Please ensure Javascript is enabled for purposes of website accessibility

2 Metaverse Stocks to Buy Before 2022 Begins

By Keithen Drury – Dec 13, 2021 at 2:55AM

Key Points

You’re reading a free article with opinions that may differ from The Motley Fool’s Premium Investing Services. Become a Motley Fool member today to get instant access to our top analyst recommendations, in-depth research, investing resources, and more. Learn More

Going all in on metaverse stocks could be risky. Consider these two metaverse supporters instead.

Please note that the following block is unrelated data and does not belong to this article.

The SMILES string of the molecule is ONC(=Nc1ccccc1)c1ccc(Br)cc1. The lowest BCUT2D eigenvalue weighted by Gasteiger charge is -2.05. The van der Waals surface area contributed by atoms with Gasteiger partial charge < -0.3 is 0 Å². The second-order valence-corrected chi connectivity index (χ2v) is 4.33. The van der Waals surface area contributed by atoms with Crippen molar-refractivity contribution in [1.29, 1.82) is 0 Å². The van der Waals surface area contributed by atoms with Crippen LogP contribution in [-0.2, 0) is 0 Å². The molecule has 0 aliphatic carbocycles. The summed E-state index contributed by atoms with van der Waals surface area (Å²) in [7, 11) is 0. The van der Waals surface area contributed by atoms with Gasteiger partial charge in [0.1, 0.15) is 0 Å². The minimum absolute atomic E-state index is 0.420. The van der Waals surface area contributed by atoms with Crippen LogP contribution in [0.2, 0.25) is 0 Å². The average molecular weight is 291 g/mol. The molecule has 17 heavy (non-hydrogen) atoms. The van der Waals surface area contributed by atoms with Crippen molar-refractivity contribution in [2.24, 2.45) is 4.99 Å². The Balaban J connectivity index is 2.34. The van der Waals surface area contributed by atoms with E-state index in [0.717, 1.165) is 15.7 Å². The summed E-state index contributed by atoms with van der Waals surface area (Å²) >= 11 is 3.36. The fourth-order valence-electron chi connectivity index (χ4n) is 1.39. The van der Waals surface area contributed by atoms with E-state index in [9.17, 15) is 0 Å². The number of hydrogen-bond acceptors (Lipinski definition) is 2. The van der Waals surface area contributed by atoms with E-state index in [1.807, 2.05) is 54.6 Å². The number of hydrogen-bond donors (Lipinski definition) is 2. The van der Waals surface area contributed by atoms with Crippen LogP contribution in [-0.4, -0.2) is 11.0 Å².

Metaverse news has been flooding the headlines ever since Facebook changed its name to Meta Platforms. Yet massive uncertainty is still associated with the internet's third iteration. No one knows how successful, if at all, the metaverse will be. Regardless, many stocks will benefit should it come to fruition.

Two companies providing metaverse services are CrowdStrike (CRWD 4.21%) and Unity Software (U 10.57%). Neither are going all in on the metaverse, but both stand to benefit if this innovation changes the world. Taking a more conservative approach to metaverse investing allows for greater upside with less downside. 

man experiencing the metaverse wearing a VR headset.

Image source: Getty Images. 

CrowdStrike: Securing the metaverse